On the opposite side of this coin, many other kids have not had the opportunity to work because employers have been mandated to pay much higher wages than they can justify paying untrained, unskilled workers; so those jobs go to more mature, experienced workers.
The point here is that the days of easily finding and keeping enthusiastic, determined, capable young people (teenagers and early twenty-somethings) in front-line jobs at a swimming school are over.
Regardless of whether the blame is put on the parents, schools, society, government,
video games or the man-in-the-moon, it doesn’t really matter. The challenge is upon employers who need a steady stream of smart, motivated young people to fill the many seasonal positions in and around a swimming center, and who need those part-timers to be fully engaged and to remain engaged in their jobs until the end of the season, or at least until the first day of school.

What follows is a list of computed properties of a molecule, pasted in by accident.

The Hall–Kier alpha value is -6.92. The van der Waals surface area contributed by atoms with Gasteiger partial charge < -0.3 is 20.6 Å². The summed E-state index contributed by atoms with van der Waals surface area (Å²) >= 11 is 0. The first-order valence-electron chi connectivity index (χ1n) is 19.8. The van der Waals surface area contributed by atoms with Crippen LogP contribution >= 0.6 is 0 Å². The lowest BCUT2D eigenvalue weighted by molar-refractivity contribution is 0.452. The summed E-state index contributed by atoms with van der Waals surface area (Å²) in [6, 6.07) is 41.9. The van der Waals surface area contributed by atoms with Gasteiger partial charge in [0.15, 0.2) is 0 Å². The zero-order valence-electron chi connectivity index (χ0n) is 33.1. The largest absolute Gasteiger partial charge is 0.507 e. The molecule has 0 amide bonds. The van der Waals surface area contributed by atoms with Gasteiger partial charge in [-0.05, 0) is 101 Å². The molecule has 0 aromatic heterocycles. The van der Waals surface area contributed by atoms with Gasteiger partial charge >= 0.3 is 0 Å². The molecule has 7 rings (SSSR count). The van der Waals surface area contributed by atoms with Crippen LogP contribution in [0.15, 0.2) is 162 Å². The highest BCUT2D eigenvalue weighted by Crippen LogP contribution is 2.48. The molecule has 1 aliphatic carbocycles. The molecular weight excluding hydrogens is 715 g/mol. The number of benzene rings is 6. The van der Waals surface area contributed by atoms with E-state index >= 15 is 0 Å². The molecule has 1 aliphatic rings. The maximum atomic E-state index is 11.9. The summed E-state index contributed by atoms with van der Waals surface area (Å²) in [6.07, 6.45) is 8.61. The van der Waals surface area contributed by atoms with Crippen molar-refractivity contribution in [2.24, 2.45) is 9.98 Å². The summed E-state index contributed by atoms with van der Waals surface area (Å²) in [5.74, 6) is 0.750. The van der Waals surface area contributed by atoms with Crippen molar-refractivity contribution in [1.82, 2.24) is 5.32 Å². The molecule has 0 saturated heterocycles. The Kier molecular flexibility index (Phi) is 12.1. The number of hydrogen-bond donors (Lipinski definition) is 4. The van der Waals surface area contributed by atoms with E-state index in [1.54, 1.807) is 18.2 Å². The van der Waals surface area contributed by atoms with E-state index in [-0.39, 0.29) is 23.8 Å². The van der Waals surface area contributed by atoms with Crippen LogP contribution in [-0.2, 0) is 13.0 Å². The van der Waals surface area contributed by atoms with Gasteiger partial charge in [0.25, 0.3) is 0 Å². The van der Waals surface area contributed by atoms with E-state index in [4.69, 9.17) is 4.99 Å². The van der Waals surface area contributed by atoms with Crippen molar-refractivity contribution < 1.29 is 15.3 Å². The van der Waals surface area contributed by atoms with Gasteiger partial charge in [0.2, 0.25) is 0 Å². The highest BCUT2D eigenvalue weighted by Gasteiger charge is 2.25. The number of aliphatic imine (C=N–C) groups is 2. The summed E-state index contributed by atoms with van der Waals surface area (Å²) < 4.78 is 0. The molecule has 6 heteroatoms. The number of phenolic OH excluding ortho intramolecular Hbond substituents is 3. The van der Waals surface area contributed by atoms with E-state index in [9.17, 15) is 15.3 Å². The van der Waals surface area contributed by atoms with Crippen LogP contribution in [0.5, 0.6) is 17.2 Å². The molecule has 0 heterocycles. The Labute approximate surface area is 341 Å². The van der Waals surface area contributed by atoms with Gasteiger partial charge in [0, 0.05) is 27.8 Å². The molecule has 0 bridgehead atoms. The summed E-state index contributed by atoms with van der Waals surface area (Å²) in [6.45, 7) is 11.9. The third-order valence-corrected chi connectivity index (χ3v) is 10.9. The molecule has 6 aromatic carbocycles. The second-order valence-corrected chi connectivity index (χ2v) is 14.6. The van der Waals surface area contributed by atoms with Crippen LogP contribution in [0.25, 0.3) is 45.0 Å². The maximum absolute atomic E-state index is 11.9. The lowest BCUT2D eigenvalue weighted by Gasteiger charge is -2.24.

The pool (pardon the pun) of energetic young people yearning to work has never been lower, and the competition to hire the ones that do is fierce. To win this war and become fully staffed means that you’ve got to improve your game on the only two things that matter:
1. Recruit like a Ninja
Boost your job posting on social media by using clever hashtags that will pique the interest of your ideal candidates.
Are you working closely with key contacts (i.e., instructors, counselors, coaches, administrators, etc.) in your schools, churches and community colleges? These adult influencers often know the students better than their own parents do, and they know which ones need work, which ones are reliable, which come prepared, work hard, etc.
Create an employee referral program that inspires your top performers to bring in other top performers. Make sure to include an incentive or bonus if both the current worker and the person they refer are still with you at the end of the season.
2. Become a Great Place to Work
You know how to pitch your swim school to someone who is looking for swim classes. Do you know how to pitch your swim school as a great job to someone who may be looking to earn some money? If they can get a similar wage and benefits working at a fast food restaurant or supermarket, what makes working at your swim school a better job? You need to be 100 percent prepared to make that argument, but it’s just as crucial that other employees know how to describe the culture in an appealing way.